Premium news gives attacks to GOP candidates

Associated Press


Republican Senate candidates are jumping on news of sharply rising premiums under President Barack Obama’s health care law as they seek advantage in the closing days of the election.

The unpopular law was already an issue in some key Senate races, a recurring attack line for GOP candidates and in some cases another way to tie Democrats to Hillary Clinton.

The latest rate hike news is “an exclamation point on the argument we’ve been making,” said Tim Phillips, president of Americans for Prosperity, a group backed by the conservative billionaire Koch Brothers, which has been working on Senate races around the country. “Right now Republicans are really excited to talk about Obamacare and the problems and failings and how it’s hurting people. Democrats do not want to talk about it because they know they’re losing with the American people.”

In Arizona, Sen. John McCain has been running ads lashing Democratic Rep. Ann Kirkpatrick for saying she was proud of her vote for the health law. In Indiana, where the parties are fiercely contesting an open seat, GOP Rep. Todd Young repeatedly turned the focus back to Obamacare in a debate last week against former Democratic Sen. Evan Bayh.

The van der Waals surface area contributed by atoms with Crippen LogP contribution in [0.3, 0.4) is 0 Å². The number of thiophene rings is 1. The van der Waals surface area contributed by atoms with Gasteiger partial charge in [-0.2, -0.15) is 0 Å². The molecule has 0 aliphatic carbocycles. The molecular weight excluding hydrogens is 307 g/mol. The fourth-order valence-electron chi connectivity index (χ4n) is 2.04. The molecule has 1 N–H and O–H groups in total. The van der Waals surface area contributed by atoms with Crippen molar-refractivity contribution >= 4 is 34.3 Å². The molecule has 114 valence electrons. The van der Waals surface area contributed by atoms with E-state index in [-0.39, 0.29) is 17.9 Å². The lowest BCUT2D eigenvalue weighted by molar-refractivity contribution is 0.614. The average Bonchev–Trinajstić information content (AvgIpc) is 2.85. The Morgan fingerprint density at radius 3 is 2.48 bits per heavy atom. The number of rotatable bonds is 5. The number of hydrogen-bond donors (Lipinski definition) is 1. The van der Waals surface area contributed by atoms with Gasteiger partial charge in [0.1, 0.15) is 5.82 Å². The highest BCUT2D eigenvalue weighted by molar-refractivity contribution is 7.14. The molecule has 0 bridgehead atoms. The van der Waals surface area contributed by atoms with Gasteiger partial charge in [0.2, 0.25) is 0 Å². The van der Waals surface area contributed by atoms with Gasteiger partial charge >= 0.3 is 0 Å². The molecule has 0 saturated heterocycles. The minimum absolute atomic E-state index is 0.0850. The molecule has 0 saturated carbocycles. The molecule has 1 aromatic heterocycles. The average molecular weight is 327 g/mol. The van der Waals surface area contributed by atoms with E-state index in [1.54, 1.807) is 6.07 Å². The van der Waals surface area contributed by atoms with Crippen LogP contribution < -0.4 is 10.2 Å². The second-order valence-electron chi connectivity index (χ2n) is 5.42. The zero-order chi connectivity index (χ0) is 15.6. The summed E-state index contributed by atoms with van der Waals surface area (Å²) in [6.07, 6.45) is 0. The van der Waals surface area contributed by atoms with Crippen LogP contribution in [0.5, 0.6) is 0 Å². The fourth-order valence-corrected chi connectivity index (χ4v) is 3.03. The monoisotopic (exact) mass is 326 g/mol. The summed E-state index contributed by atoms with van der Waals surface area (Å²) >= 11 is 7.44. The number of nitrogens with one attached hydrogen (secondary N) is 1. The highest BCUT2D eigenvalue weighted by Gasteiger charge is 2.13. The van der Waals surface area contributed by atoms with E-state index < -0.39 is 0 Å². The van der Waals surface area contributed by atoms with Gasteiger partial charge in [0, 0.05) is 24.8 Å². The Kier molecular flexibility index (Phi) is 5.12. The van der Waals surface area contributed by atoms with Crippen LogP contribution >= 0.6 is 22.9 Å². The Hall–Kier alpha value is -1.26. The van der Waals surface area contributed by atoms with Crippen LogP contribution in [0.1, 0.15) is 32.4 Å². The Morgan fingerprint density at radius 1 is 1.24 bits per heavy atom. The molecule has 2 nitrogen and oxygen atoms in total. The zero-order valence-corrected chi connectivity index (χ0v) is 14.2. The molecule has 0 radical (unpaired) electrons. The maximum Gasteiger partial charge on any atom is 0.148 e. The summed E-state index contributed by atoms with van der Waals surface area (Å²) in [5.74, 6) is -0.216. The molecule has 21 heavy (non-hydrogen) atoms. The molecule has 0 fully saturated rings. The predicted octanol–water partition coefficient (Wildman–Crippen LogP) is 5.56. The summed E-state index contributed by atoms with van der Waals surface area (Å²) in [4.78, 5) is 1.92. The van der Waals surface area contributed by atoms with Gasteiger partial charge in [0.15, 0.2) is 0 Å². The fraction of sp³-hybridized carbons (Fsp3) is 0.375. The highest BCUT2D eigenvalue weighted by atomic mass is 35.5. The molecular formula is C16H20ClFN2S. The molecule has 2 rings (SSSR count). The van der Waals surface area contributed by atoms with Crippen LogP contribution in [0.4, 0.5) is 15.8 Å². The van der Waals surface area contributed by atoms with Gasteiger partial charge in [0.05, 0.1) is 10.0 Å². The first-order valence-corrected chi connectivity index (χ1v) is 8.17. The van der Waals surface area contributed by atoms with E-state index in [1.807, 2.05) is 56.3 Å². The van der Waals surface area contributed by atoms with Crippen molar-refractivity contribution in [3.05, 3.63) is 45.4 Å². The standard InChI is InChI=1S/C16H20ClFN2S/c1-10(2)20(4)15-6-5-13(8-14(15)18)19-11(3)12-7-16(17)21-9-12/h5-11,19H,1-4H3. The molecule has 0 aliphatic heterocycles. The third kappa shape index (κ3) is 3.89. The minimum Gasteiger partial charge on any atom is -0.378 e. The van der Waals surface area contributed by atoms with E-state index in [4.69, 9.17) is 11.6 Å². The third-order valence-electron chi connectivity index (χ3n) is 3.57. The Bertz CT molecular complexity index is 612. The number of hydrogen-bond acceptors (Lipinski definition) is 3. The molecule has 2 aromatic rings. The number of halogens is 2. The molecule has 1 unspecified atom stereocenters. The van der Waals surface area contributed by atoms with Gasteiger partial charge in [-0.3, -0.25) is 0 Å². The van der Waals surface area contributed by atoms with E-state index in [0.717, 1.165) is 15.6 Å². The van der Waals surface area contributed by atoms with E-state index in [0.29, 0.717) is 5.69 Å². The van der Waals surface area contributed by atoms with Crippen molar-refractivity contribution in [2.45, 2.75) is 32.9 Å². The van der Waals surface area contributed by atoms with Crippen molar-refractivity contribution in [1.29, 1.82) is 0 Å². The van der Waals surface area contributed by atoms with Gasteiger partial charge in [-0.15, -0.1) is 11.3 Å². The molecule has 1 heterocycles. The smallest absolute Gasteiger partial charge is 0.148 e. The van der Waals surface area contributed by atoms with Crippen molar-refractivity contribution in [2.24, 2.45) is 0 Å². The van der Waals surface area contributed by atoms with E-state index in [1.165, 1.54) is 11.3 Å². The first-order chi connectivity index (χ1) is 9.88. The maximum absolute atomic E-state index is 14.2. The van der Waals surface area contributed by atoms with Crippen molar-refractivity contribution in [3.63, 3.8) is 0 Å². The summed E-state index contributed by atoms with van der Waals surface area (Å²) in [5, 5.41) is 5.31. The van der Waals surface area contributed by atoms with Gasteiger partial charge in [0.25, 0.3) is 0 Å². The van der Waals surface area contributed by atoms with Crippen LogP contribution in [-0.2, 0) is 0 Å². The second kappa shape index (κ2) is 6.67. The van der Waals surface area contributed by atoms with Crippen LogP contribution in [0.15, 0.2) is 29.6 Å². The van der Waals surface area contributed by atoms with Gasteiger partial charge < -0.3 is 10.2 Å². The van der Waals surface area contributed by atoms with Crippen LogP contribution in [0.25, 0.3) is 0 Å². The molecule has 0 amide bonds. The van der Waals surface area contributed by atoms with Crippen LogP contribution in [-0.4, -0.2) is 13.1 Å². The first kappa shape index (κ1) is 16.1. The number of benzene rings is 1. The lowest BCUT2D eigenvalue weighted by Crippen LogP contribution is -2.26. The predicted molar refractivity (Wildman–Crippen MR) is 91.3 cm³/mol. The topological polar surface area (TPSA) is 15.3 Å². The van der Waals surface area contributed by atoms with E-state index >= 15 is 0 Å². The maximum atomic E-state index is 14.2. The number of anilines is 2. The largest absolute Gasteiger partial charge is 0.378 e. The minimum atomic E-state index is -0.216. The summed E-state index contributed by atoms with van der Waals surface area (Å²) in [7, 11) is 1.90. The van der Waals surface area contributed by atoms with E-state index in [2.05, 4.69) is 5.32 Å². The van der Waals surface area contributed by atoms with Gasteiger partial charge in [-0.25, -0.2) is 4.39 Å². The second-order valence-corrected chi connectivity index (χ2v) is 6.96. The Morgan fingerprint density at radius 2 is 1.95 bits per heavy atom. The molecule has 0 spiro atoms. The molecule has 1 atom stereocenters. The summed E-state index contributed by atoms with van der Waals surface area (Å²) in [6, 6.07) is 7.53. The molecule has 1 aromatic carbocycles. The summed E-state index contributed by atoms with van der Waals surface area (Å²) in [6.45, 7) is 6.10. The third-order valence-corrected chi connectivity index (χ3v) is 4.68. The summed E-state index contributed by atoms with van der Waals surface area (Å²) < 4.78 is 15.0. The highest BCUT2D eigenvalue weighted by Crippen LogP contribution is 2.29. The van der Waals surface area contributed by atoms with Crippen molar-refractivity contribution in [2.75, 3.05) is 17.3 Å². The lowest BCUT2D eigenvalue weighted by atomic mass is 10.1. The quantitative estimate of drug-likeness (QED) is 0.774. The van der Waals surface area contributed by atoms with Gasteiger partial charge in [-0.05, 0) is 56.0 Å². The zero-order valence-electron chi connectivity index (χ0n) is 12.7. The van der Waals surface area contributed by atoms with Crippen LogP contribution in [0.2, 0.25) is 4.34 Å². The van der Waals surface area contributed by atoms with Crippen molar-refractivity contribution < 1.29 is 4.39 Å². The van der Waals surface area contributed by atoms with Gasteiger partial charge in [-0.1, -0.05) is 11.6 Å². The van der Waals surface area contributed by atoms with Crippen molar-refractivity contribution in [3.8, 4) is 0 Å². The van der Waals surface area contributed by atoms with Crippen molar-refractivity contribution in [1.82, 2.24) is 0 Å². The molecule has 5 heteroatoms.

And in Wisconsin, where former Democratic Sen. Russ Feingold also is trying to get his old job back, GOP Sen. Ron Johnson has been airing an ad featuring voters complaining about the law, and Feingold’s vote for it. “Thank you Russ Feingold ... for nothing!” one woman says.

The rate-hike news this week provides additional ammunition. Before taxpayer-provided subsidies, premiums for a midlevel benchmark plan will increase an average of 25 percent across the 39 states served by the federally run online market, according to the administration. About 1 in 5 consumers will have plans only from a single insurer to pick from.

The new premiums vary significantly from state to state, but a couple of states hosting competitive Senate races, including Pennsylvania and North Carolina, are looking at increases above 40 percent.

For Republicans, it’s a rare piece of good news as they try to hang onto a slim 54-46 Senate majority.

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